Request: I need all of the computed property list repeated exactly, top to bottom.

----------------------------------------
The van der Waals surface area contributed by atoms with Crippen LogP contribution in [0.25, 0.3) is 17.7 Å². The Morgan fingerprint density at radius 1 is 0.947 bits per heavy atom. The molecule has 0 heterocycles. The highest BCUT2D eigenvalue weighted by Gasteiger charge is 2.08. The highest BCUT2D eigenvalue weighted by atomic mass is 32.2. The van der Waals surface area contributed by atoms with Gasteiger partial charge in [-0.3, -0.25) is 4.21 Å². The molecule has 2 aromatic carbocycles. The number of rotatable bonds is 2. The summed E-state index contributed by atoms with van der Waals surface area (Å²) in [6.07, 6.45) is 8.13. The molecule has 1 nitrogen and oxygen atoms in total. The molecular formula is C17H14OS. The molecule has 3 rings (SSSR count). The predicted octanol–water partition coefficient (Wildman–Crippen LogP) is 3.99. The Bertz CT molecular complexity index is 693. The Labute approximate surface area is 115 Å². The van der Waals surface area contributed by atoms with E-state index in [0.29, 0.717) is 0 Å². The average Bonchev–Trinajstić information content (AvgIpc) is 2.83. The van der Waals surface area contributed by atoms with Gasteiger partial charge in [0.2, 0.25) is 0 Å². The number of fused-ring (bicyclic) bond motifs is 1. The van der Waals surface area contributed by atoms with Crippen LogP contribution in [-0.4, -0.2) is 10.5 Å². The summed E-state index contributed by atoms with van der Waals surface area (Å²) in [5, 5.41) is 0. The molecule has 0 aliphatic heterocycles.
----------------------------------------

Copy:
The van der Waals surface area contributed by atoms with Crippen LogP contribution in [0.25, 0.3) is 17.7 Å². The Morgan fingerprint density at radius 1 is 0.947 bits per heavy atom. The molecule has 0 heterocycles. The highest BCUT2D eigenvalue weighted by Gasteiger charge is 2.08. The highest BCUT2D eigenvalue weighted by atomic mass is 32.2. The van der Waals surface area contributed by atoms with Gasteiger partial charge in [-0.3, -0.25) is 4.21 Å². The molecule has 2 aromatic carbocycles. The number of rotatable bonds is 2. The summed E-state index contributed by atoms with van der Waals surface area (Å²) in [6.07, 6.45) is 8.13. The molecule has 1 nitrogen and oxygen atoms in total. The molecular formula is C17H14OS. The molecule has 3 rings (SSSR count). The predicted octanol–water partition coefficient (Wildman–Crippen LogP) is 3.99. The Bertz CT molecular complexity index is 693. The Labute approximate surface area is 115 Å². The van der Waals surface area contributed by atoms with E-state index in [0.29, 0.717) is 0 Å². The average Bonchev–Trinajstić information content (AvgIpc) is 2.83. The van der Waals surface area contributed by atoms with Gasteiger partial charge in [0.2, 0.25) is 0 Å². The number of fused-ring (bicyclic) bond motifs is 1. The van der Waals surface area contributed by atoms with Crippen LogP contribution in [-0.4, -0.2) is 10.5 Å². The summed E-state index contributed by atoms with van der Waals surface area (Å²) in [5, 5.41) is 0. The molecule has 0 aliphatic heterocycles.